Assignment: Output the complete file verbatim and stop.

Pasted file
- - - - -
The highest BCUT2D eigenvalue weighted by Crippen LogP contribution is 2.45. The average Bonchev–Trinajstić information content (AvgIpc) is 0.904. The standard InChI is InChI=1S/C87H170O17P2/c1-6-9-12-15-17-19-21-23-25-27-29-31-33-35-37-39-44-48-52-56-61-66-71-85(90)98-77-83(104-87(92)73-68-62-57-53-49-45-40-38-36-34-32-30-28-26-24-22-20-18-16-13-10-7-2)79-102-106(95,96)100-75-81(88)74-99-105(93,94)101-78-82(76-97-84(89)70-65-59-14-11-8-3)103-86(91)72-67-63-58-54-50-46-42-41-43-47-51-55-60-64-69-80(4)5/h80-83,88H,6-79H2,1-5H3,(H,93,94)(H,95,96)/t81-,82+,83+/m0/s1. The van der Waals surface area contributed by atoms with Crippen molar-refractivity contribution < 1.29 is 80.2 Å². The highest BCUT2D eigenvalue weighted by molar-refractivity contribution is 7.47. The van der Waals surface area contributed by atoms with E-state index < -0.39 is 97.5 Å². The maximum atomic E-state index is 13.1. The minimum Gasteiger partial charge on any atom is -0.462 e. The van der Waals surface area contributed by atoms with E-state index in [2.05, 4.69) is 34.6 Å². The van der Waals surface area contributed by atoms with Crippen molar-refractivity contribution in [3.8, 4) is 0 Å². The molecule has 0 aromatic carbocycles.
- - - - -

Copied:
The highest BCUT2D eigenvalue weighted by Crippen LogP contribution is 2.45. The average Bonchev–Trinajstić information content (AvgIpc) is 0.904. The standard InChI is InChI=1S/C87H170O17P2/c1-6-9-12-15-17-19-21-23-25-27-29-31-33-35-37-39-44-48-52-56-61-66-71-85(90)98-77-83(104-87(92)73-68-62-57-53-49-45-40-38-36-34-32-30-28-26-24-22-20-18-16-13-10-7-2)79-102-106(95,96)100-75-81(88)74-99-105(93,94)101-78-82(76-97-84(89)70-65-59-14-11-8-3)103-86(91)72-67-63-58-54-50-46-42-41-43-47-51-55-60-64-69-80(4)5/h80-83,88H,6-79H2,1-5H3,(H,93,94)(H,95,96)/t81-,82+,83+/m0/s1. The van der Waals surface area contributed by atoms with Crippen molar-refractivity contribution < 1.29 is 80.2 Å². The highest BCUT2D eigenvalue weighted by molar-refractivity contribution is 7.47. The van der Waals surface area contributed by atoms with E-state index < -0.39 is 97.5 Å². The maximum atomic E-state index is 13.1. The minimum Gasteiger partial charge on any atom is -0.462 e. The van der Waals surface area contributed by atoms with E-state index in [2.05, 4.69) is 34.6 Å². The van der Waals surface area contributed by atoms with Crippen molar-refractivity contribution in [3.8, 4) is 0 Å². The molecule has 0 aromatic carbocycles.